After three years of scaled-back services, the board voted to disaffiliate from Planned Parenthood and changed its name to Access Esperanza. Six months later, Gonzales said, the money started flowing again from the state.
Nearly a decade after the initial cuts, they are finally getting close to serving the same number of clients as before. Gonzales worries most of all about the teenagers the clinics couldn’t serve during those years.
“A lot of the young people were blaming us, saying ‘What did y’all do wrong?’” he remembers. “They were not realizing the politics behind it with us just being a Planned Parenthood.”
A quarter of family planning clinics statewide closed as a result of these funding cuts, according to the Texas Policy Evaluation Project. The fallout continues to this day, said Rosann Mariappuram, executive director of Jane’s Due Process, a group that helps teenagers access contraception and abortion care.
“A lot of clients will call us and say, ‘I went to my local Planned Parenthood, but they said, there’s this law and they can’t actually help me,’” she said. “They just end up confused about where they can go and maybe just stop looking.”
Mariappuram said this is a common occurrence in Texas, where teens often end up caught in the crossfire of political decisions they have no say in. The best example, she said, is Texas’ latest effort to restrict access to abortion.
The controversial law, known as Senate Bill 8, bans abortions after fetal cardiac activity is detected, usually around six weeks of pregnancy.
Many women don’t know they’re pregnant yet at that point, and that’s particularly true for teenagers, who may not yet have a regular period or a full understanding of their reproductive system.
If a minor did detect a pregnancy before that point, Texas requires parental consent to get an abortion. If their parents won’t consent, the minor can seek a judicial bypass in which a judge agrees the minor is mature enough to make that decision on their own.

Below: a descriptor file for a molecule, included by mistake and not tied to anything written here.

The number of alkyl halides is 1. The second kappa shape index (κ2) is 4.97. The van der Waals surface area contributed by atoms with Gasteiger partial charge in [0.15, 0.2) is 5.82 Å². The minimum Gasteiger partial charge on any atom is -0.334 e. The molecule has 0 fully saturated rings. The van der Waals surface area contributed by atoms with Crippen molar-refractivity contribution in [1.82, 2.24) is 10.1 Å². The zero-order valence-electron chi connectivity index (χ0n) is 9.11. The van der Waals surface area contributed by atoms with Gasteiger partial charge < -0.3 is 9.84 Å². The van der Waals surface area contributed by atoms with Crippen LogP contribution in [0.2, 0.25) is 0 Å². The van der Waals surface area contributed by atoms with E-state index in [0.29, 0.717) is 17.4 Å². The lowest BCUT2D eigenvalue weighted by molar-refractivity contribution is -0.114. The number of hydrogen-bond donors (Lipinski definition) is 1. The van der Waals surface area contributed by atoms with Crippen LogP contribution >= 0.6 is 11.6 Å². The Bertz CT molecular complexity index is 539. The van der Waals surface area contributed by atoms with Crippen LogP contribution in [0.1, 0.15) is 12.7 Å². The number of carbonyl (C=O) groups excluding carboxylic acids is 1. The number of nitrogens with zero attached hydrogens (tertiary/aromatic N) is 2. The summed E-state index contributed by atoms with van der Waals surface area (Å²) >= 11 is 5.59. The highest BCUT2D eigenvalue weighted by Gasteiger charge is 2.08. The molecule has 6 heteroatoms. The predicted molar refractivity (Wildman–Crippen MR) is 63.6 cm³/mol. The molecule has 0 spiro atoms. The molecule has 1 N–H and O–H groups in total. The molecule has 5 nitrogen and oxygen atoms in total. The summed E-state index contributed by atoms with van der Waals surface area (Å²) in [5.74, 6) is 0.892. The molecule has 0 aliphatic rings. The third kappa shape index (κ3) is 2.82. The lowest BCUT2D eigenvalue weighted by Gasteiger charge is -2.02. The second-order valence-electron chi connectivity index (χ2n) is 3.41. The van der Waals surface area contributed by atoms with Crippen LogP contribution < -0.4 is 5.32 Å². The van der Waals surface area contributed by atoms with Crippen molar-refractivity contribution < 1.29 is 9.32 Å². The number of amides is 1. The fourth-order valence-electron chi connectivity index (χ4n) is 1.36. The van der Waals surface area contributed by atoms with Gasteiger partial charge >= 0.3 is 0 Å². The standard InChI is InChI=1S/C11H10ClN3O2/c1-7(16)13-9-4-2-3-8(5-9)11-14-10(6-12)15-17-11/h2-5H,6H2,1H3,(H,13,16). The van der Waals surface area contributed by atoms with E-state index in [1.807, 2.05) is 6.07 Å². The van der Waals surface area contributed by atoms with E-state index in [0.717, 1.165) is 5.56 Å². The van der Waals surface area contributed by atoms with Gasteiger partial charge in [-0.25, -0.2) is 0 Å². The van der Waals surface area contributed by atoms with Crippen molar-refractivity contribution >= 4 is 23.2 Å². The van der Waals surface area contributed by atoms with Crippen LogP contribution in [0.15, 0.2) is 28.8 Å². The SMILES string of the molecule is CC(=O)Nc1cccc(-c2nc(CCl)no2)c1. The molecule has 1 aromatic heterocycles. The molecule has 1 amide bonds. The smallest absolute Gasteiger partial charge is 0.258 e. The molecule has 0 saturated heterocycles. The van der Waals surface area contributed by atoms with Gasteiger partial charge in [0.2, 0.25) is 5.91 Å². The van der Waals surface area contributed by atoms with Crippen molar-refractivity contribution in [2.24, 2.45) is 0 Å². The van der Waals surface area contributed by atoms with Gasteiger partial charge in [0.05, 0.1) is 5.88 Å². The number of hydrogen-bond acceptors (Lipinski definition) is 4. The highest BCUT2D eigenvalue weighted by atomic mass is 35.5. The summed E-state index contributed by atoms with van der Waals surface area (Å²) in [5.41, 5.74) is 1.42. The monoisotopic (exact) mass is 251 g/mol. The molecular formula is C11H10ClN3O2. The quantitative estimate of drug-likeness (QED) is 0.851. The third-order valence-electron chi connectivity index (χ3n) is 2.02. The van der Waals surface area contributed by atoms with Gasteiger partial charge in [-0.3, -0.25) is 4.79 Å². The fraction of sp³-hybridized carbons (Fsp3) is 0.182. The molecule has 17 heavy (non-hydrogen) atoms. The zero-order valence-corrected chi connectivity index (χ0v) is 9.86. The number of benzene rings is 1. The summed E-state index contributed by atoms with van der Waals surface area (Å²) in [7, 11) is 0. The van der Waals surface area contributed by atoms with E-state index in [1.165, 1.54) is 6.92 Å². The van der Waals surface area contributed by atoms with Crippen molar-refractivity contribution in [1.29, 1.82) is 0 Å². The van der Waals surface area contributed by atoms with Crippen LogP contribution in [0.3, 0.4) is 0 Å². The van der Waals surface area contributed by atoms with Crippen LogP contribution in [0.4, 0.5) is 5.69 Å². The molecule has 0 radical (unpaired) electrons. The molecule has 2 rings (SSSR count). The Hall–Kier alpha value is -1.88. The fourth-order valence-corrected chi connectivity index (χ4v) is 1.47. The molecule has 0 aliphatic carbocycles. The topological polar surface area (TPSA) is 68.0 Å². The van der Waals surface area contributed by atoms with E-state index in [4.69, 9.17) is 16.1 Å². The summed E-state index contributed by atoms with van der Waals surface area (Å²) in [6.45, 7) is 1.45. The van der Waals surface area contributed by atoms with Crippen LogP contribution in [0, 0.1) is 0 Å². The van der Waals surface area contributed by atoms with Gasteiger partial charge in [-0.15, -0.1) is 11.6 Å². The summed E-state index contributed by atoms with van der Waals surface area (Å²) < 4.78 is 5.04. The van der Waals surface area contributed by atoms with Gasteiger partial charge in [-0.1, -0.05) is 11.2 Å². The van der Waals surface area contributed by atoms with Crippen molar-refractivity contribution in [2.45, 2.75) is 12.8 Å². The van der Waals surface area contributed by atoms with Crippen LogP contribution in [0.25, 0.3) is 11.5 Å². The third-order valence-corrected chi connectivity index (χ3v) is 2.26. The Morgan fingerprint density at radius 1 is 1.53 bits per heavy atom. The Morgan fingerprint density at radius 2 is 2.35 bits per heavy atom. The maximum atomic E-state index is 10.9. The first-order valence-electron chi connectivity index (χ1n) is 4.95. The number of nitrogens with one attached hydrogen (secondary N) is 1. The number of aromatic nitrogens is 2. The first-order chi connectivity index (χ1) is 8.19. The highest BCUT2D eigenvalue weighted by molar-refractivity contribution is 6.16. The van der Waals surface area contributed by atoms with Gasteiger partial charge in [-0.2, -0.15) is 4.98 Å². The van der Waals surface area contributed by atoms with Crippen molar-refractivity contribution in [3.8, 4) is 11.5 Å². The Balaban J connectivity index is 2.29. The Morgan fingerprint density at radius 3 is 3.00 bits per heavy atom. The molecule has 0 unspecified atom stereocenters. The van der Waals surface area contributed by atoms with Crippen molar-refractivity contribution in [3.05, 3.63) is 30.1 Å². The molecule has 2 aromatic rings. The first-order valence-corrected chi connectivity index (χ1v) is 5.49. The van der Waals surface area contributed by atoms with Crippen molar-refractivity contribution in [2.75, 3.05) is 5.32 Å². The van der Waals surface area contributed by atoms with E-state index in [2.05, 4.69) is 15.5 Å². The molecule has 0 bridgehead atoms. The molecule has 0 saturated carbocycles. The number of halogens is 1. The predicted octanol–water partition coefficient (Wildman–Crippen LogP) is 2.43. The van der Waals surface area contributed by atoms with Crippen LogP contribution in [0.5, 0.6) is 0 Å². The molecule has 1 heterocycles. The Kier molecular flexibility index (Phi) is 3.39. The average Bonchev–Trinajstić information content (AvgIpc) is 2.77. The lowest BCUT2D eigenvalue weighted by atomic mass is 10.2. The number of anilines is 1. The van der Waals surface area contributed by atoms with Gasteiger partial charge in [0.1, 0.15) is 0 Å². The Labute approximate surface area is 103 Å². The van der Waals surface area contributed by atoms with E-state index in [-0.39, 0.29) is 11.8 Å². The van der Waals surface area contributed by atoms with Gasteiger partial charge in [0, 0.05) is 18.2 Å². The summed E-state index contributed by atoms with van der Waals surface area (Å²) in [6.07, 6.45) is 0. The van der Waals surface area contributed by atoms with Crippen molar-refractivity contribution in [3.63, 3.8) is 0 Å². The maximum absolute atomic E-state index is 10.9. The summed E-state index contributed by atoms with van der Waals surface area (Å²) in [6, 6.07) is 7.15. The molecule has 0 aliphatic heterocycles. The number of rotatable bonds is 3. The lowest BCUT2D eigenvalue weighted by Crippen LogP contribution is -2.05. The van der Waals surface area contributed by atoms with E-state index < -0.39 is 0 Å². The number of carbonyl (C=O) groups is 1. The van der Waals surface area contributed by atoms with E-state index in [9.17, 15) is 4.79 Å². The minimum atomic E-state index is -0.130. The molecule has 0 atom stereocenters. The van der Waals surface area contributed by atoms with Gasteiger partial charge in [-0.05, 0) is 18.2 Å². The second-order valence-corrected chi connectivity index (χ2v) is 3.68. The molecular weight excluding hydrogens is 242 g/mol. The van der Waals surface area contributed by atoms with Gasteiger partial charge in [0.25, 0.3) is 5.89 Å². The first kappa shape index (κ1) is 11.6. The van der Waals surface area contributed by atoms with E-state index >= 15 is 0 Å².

“We always encourage youth to involve their parents if it’s safe for them to do so,” Mariappuram said. “Our clients tend to be in a more severe or dangerous situation where, especially if they’re pregnant, talking to their parents can lead to them getting kicked out of the house or being forced to continue a pregnancy against their will.”
Castle, with Texas Values, emphasized the importance of parents being involved in this decision — hopefully, she said, with the goal of encouraging the child to keep the pregnancy.
“I believe there is adequate support for teens to carry those babies to term,” she said. “There are over 200 pregnancy care centers in the state that can help these teen moms with whatever they need … to take care of that child in the future.”
Texas has invested more than $100 million in its “Alternatives to Abortion” program, which funds these pregnancy centers, although there’s little data available about how the money is spent.
Since Senate Bill 8 went into effect on Sept. 1, Mariappuram said calls to her organization’s hotline have dropped by more than half — and less than a third of the teens who did call were still in the window of time in which they could access an abortion.
The judicial bypass process can take days or weeks, pushing some teens over the time frame during which they could legally have the procedure. And teenagers are less likely to be able to travel out of state to have an abortion as some adults have been able to do, Mariappuram said.
In the face of all these barriers, a lot more teens are carrying pregnancies to term. In September 2021, the month the law went into effect, only 29 women under the age of 18 had an abortion, according to data from the state Department of Health and Human Services.
That’s a nearly 75% decline from the year prior and a 70% decrease from 2019. The number of abortions in 2021 are still subject to change as the state finalizes numbers.
“We’ve been doing a lot of emotional support around thinking through how to handle being forced to stay pregnant against their will,” said Mariappuram.
This article originally appeared in The Texas Tribune at https://www.texastribune.org/2022/02/21/texas-teenage-pregnancy-abortion/.
The Texas Tribune is a member-supported, nonpartisan newsroom informing and engaging Texans on state politics and policy. Learn more at texastribune.org.